Why you should not build an open source startup

May 21, 2011 | 1 comment

Teambox’s post about why you should build an open source startup is doing the rounds right now. It’s a great piece, but I thought I’d reply with a few reasons why you might want to think long and hard about it:
  • Free (as in speech) software has an accounting value of $0.
  • Professional services typically don’t substantially capture value in a company. Don’t sell one-to-one services; sell something you can replicate and grow.
  • Open source ecosystem companies – i.e., firms that use your software but don’t contribute to its development – have an obvious competitive advantage over you. OpenSource.com regularly declares that open source business works by pointing to the success of this sort of company.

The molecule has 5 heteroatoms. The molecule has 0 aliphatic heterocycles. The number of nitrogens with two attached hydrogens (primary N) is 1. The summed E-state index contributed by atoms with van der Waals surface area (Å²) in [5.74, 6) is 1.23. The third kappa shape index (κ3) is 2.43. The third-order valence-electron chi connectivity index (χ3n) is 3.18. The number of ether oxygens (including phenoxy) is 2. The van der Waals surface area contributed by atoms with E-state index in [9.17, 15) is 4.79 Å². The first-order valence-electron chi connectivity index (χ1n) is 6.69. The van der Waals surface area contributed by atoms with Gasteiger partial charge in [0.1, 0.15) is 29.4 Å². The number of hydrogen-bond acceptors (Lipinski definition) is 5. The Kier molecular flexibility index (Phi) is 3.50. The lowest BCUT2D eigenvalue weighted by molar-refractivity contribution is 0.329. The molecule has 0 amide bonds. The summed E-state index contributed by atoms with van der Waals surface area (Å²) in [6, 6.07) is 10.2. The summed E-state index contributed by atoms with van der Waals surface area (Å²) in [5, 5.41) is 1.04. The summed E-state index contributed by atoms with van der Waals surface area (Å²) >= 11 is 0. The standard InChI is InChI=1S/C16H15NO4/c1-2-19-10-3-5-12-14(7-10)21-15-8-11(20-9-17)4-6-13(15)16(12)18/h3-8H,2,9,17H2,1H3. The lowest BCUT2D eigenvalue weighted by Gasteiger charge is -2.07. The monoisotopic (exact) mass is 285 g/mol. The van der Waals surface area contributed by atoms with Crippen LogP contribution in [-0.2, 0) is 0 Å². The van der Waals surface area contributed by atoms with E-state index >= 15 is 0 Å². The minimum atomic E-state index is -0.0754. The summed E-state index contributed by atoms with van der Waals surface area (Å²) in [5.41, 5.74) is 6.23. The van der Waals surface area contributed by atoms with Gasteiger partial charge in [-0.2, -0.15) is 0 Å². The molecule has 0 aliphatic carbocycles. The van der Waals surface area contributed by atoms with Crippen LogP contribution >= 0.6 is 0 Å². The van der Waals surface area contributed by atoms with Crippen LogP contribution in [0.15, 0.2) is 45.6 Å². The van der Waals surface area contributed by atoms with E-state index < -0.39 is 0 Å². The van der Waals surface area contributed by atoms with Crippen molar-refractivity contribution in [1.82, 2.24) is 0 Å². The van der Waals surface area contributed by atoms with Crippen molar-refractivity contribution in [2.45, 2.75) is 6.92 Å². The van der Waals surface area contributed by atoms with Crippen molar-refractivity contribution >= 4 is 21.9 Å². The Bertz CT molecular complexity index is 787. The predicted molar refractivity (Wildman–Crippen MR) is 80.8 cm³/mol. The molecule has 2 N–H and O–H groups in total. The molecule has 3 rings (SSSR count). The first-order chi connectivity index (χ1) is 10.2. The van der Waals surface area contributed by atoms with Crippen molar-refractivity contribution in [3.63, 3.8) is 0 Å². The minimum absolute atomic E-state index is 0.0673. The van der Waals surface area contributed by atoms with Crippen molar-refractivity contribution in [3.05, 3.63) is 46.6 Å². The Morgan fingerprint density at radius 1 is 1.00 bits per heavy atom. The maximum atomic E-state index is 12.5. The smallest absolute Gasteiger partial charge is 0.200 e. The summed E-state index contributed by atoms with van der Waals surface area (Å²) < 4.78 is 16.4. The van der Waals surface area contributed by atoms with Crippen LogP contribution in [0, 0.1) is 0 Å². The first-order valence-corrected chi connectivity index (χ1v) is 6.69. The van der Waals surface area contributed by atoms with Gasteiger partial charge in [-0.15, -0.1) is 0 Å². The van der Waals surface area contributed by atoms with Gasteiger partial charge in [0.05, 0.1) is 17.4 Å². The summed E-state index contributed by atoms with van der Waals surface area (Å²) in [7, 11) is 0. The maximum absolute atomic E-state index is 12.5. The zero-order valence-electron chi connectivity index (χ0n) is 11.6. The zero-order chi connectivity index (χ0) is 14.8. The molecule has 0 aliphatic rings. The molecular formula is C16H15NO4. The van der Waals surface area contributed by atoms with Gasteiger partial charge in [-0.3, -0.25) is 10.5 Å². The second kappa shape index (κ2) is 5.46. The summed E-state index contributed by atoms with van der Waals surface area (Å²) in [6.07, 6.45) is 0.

• Providing managed, paid hosting is a common strategy, but, again, this can be undercut very easily by non-developing competitors.
  • Even though it’s open source, your team is probably going to be doing most of the development.

None of which is to say that open source can’t be a viable business model – but hold something back. Unless you’re building a lifestyle business (something that’ll keep you living well but doesn’t necessarily need to grow), you need to capture value. At its best, open source can be great for marketing, and great for the product. But don’t think it’s enough to be open and awesome; your business, ultimately, has to be worth something to survive.